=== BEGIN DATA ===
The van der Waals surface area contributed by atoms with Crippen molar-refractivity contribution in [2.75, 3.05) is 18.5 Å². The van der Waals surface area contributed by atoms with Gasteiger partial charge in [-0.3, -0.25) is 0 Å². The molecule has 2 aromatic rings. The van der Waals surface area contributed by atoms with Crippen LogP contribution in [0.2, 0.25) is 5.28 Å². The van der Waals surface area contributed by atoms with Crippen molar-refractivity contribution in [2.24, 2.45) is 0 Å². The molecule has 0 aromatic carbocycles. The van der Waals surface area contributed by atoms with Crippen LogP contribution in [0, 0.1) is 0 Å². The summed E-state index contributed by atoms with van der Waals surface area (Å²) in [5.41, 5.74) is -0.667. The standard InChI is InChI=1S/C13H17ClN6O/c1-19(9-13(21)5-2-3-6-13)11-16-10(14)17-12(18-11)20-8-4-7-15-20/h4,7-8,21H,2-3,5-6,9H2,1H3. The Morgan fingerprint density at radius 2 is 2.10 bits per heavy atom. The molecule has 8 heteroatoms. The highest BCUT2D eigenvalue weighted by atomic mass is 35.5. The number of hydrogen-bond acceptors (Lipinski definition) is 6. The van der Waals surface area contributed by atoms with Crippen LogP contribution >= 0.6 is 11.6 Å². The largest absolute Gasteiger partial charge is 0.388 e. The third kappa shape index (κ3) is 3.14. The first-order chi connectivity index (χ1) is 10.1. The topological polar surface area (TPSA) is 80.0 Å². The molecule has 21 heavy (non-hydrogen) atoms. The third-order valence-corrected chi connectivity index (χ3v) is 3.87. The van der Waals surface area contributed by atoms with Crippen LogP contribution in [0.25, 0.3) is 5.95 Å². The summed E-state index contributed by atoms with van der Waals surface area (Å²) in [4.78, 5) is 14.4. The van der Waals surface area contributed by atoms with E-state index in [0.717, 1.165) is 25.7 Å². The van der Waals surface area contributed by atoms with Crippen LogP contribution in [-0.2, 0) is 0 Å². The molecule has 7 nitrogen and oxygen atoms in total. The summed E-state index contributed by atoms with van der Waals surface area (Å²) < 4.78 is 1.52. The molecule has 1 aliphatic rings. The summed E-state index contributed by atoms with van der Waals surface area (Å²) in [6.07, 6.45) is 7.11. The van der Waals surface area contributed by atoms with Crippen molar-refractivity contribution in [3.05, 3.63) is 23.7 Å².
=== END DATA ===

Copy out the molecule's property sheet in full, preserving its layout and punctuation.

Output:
The van der Waals surface area contributed by atoms with Crippen molar-refractivity contribution in [2.75, 3.05) is 18.5 Å². The van der Waals surface area contributed by atoms with Gasteiger partial charge in [-0.3, -0.25) is 0 Å². The molecule has 2 aromatic rings. The van der Waals surface area contributed by atoms with Crippen LogP contribution in [0.2, 0.25) is 5.28 Å². The van der Waals surface area contributed by atoms with Crippen molar-refractivity contribution in [2.24, 2.45) is 0 Å². The molecule has 0 aromatic carbocycles. The van der Waals surface area contributed by atoms with Crippen LogP contribution in [0, 0.1) is 0 Å². The summed E-state index contributed by atoms with van der Waals surface area (Å²) in [5.41, 5.74) is -0.667. The standard InChI is InChI=1S/C13H17ClN6O/c1-19(9-13(21)5-2-3-6-13)11-16-10(14)17-12(18-11)20-8-4-7-15-20/h4,7-8,21H,2-3,5-6,9H2,1H3. The Morgan fingerprint density at radius 2 is 2.10 bits per heavy atom. The molecule has 8 heteroatoms. The highest BCUT2D eigenvalue weighted by atomic mass is 35.5. The number of hydrogen-bond acceptors (Lipinski definition) is 6. The van der Waals surface area contributed by atoms with Crippen LogP contribution >= 0.6 is 11.6 Å². The largest absolute Gasteiger partial charge is 0.388 e. The third kappa shape index (κ3) is 3.14. The first-order chi connectivity index (χ1) is 10.1. The topological polar surface area (TPSA) is 80.0 Å². The molecule has 21 heavy (non-hydrogen) atoms. The third-order valence-corrected chi connectivity index (χ3v) is 3.87. The van der Waals surface area contributed by atoms with Crippen LogP contribution in [0.25, 0.3) is 5.95 Å². The summed E-state index contributed by atoms with van der Waals surface area (Å²) in [4.78, 5) is 14.4. The van der Waals surface area contributed by atoms with E-state index in [0.717, 1.165) is 25.7 Å². The van der Waals surface area contributed by atoms with Crippen LogP contribution in [-0.2, 0) is 0 Å². The molecule has 7 nitrogen and oxygen atoms in total. The summed E-state index contributed by atoms with van der Waals surface area (Å²) < 4.78 is 1.52. The molecule has 1 aliphatic rings. The summed E-state index contributed by atoms with van der Waals surface area (Å²) in [6.07, 6.45) is 7.11. The van der Waals surface area contributed by atoms with Crippen molar-refractivity contribution in [3.05, 3.63) is 23.7 Å².